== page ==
When the world gets closer.

We help you see farther.

Sign up to our expressly international daily newsletter.

food / travel

The Miracle After Italy's "Parmesan Earthquake"

This is the good kind of cheesy...

Shelves of Parmesan, Modena
Shelves of Parmesan, Modena
Andrea Malaguti

MODENA - Milk is turned into gourmand's gold, and left for 12 to 24 months to mature in countryside caves. The maturation of parmesan cheese is a perpetual process, it never stops. But on May 20, 2012, an earthquake split the ground open near Bologna.

“Our world changed," says Oriano Caretti, a local cheese producer in the eastern Italian region of Emilia Romagna. "But slowly, we’re putting the pieces back together.”

Caretti says it wasn't the earthquake that woke him that day: 20 seconds earlier, his 230 cows began mooing desperately. “The first thing I thought was that the barn was on fire -- even the dogs were going crazy," he recalled. "Then I felt a breeze coming from the ground, there was a deafening noise, as if there were 20 huge gravel trucks unloading in the courtyard. We ran outside.”

After the ground stopped shaking, Caretti checked on the dairy and the boilers: “Everything's working, in a few hours I can fill them with milk,” he'd told himself. Then he headed to the warehouse to check on his 11,000 wheels of cheese. It was quiet, the structure had held.

But though the quake-proofed walls had withstood the earthquake, the shelves holding the parmesan, that ran from the ceiling down to the ground, had collapsed, crushing both the softer fresh and already aged wheels. The damage would come in at an estimated six million euros.

The next day, TV crews from all over the world arrived - from Al Jazeera to CNN- to film the “parmesan earthquake.”

A near fatal blow

Once they left, it was up to Caretti to start over -- and, up until now, without any state aid. So how did this dairy disaster turn into a cheesy miracle?

It was clear that a collective effort within the local industry was needed to safeguard the authentic trademark of Parmigiano-Reggiano, which can only be produced in Parma, Reggio Emilia, Modena, Bologna and Mantua, and is a cornerstone of the regional economy, with a turnover last year of 1.2 billion euros. In the aftermath of the quake, more than 600 farms and 37 dairies had been affected, 600,000 cheeses fell (of which 120,000 were destroyed or melted). Damages totaled some 100 million euros. It could have ruined an entire industry.

Caretti, 63, is a friendly and practical man, accustomed to work and not the type to shed tears. But to continue, he would need to take more than a few deep breaths -- and look for some help.

“To clean out the warehouse, I couldn't call on a company. Instead, there were volunteers -- a family in Cavezzo who had just lost their house, and a young engineer who was a friend of my son. These are the things that you will never forget. They put our problems in front of their own.”

And just as the producers were getting back on their feet, the demand for the cheese exploded. The new batches couldn't age fast enough. The Alpini wholesalers invested money in the producers. Meanwhile, the Parmigiano-Reggiano industry consortium collected 2.5 million euros in local and corporate donations.

When the earthquake happened, in the five warehouses of the Albolat cooperative, there were 91,000 wheels of cheese, of which just 18,000 stayed on the shelves. Ivano Chezzi, president of the co-op, estimated losses at 20 million euros. "Such an event was unthinkable. But the rescue machinery worked in an extraordinary way."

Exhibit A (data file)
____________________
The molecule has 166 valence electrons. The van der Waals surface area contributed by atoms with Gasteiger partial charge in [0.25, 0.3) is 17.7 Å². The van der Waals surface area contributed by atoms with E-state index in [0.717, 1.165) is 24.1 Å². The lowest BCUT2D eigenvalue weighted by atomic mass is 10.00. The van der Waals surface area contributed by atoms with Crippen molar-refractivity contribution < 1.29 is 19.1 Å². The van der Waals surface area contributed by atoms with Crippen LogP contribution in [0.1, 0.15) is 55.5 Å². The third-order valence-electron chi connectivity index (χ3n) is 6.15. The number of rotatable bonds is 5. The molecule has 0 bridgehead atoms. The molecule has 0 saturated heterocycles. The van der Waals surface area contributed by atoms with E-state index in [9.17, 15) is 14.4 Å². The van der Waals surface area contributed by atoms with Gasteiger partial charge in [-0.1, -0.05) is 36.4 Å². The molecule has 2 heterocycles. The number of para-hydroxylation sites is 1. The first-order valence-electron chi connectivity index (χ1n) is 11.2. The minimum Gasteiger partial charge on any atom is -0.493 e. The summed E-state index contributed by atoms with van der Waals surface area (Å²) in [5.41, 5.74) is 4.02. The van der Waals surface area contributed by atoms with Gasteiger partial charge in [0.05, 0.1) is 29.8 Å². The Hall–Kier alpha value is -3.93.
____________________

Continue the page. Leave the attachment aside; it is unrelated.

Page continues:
Now that the parmesan is back on its shelves, Caretti looks around his refurbished warehouse. "When I look at this, the first thing I think is: it could have been worse," he said. "Twenty-four hours before the earthquake, there were four children playing underneath these shelves of cheese. If they had been there during the quake, they wouldn’t have been able to escape."

You've reached your limit of free articles.

To read the full story, start your free trial today.

Get unlimited access. Cancel anytime.

Exclusive coverage from the world's top sources, in English for the first time.

Insights from the widest range of perspectives, languages and countries.

FOCUS: Russia-Ukraine War

Indigenous Of Russia, The Silent Victims Of Putin's War

The number of indigenous people in Russia has been declining for decades, but the war in Ukraine has accelerated the trend. Already vulnerable, indigenous groups are more likely to be mobilized and bear the brunt of Western sanctions.

Photo of an indigenous woman with children gathers snow for melting in the Yamalo-Nenets autonomous area of Russia

An indigenous woman with children gathers snow for melting in the Yamalo-Nenets autonomous area of Russia

Sonya Savina

While Russia continues its supposed mission to “denazify” Ukraine, back on home turf its own indigenous people are bearing what may be the heaviest consequences of the Kremlin’s war.

Stay up-to-date with the latest on the Russia-Ukraine war, with our exclusive international coverage.

Sign up to our free daily newsletter.

There are 47 indigenous groups living in Russia, some of them with populations of less than a hundred or even a few dozen. The 2021 All-Russian Population Census showed that the number of indigenous people has substantially declined in the last 10 years.

Russian independent news site Vazhnyye Istorii (Important Stories) reports on certain groups that were already on the verge of extinction, and how their situation has gotten even worse after Russia unleashed a full-scale war in Ukraine.

Keep reading...Show less

You've reached your limit of free articles.

To read the full story, start your free trial today.

Get unlimited access. Cancel anytime.

Exclusive coverage from the world's top sources, in English for the first time.

Insights from the widest range of perspectives, languages and countries.

The latest